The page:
Sea slugs spotted first time in India

DECCAN CHRONICLE.
Published Jul 28, 2016, 6:13 am IST
Updated Jul 28, 2016, 6:13 am IST
Upcoming port could be endangering ecosystem, finds survey.
Glossodoris Rufomaculatus
 Glossodoris Rufomaculatus

Thiruvananthapuram: A marine biodiversity survey conducted by citizen scientists on the coastal stretch from Kovalam to Mulloor has found four species of sea slugs, normally found in other parts of the world, for the first time in India.

Goniobranchus annulatusGoniobranchus annulatus

 

The news is accompanied by an alarming piece of information — that the ecosystem close to Vizhinjam coast where these were found could be in danger. According to a press release issued by Thiruvananthapuram-based Friends of Marine Life which conducted the study, it “will soon be lost forever as the new commercial transshipment port is going to be built here reclaiming this seabed.”

The organisation’s founder Robert Panipilla says, “It might be too late to save the seabed ecosystem along this 7 km coastline. However, some attention should be devoted to the rich marine diversity in the seabed along 583 km of Kerala’s coastline. The government should start with documentation of species.”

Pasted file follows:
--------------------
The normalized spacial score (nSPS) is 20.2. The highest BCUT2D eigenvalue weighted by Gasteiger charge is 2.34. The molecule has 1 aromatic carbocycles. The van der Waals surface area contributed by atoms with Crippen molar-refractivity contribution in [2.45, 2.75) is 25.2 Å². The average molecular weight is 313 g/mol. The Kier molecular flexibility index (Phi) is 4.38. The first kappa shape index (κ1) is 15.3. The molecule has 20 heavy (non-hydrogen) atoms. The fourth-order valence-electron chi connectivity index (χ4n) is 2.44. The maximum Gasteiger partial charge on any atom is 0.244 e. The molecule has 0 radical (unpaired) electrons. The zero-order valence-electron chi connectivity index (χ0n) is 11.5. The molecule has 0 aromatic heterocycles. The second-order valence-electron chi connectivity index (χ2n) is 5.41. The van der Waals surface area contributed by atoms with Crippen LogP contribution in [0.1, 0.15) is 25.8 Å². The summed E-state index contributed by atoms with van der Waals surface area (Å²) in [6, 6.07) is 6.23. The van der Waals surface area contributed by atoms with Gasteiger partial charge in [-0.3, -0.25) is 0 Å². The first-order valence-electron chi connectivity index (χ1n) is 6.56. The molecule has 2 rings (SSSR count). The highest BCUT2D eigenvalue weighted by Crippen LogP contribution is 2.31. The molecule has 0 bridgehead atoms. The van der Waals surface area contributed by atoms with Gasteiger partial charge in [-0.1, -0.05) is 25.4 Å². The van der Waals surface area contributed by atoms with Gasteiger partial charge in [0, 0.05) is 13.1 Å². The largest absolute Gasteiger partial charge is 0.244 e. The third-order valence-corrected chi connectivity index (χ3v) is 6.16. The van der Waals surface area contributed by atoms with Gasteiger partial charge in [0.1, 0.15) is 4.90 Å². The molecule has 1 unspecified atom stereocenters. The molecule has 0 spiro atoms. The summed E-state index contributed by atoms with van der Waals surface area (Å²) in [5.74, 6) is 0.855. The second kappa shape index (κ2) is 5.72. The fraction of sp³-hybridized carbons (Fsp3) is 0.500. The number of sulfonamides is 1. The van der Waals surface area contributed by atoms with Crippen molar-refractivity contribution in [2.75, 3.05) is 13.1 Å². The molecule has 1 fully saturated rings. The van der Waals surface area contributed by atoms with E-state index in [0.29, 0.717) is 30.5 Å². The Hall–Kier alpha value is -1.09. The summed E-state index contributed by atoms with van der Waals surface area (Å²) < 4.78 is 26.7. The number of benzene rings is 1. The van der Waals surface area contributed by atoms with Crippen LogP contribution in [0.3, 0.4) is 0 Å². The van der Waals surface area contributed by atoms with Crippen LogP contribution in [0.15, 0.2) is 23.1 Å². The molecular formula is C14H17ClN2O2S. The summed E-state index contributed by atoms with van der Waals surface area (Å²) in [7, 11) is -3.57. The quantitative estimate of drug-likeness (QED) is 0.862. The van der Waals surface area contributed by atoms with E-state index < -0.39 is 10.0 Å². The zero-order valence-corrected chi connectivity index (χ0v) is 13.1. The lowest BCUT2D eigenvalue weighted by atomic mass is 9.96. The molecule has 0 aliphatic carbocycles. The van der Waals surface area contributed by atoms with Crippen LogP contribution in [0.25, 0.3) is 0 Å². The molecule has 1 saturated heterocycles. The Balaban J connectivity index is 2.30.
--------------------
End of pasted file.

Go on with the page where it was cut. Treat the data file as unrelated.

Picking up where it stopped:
Hypselodoris nigrostriataHypselodoris nigrostriata

The species were identified by A. Biju Jumar, head, department of Aquatic Biology and Fisheries, University of Kerala. These include Glossodorisrufomaculatus, Goniobranchusannulatus, Hypselodorisnigrostriata, and Hoplodorisflammea.

“These are reef-associated species and will disappear if reefs are destroyed,” he said.

He presented the study at ‘World Congress of Malacology 2016’ held at Penang, Malaysia. The participatory marine biodiversity survey with photo and video documentation concluded towards the end of November. Dredging which Adani Ports started in December was stopped in May due to rain, but the construction of breakwaters is going on, the release says. It is likely that the reef and species has already disappeared.

Hoplodoris flammeaHoplodoris flammea

“We have identified that of the 38,823 sq km of Kerala’s land area, 10,000 sq km is ecologically sensitive. Kerala has 13,000 sq km of sea under its jurisdiction, but is yet to identify the key biodiversity areas in the sea. Even though India is a signatory of Convention on Biological Diversity,” says Panipilla.

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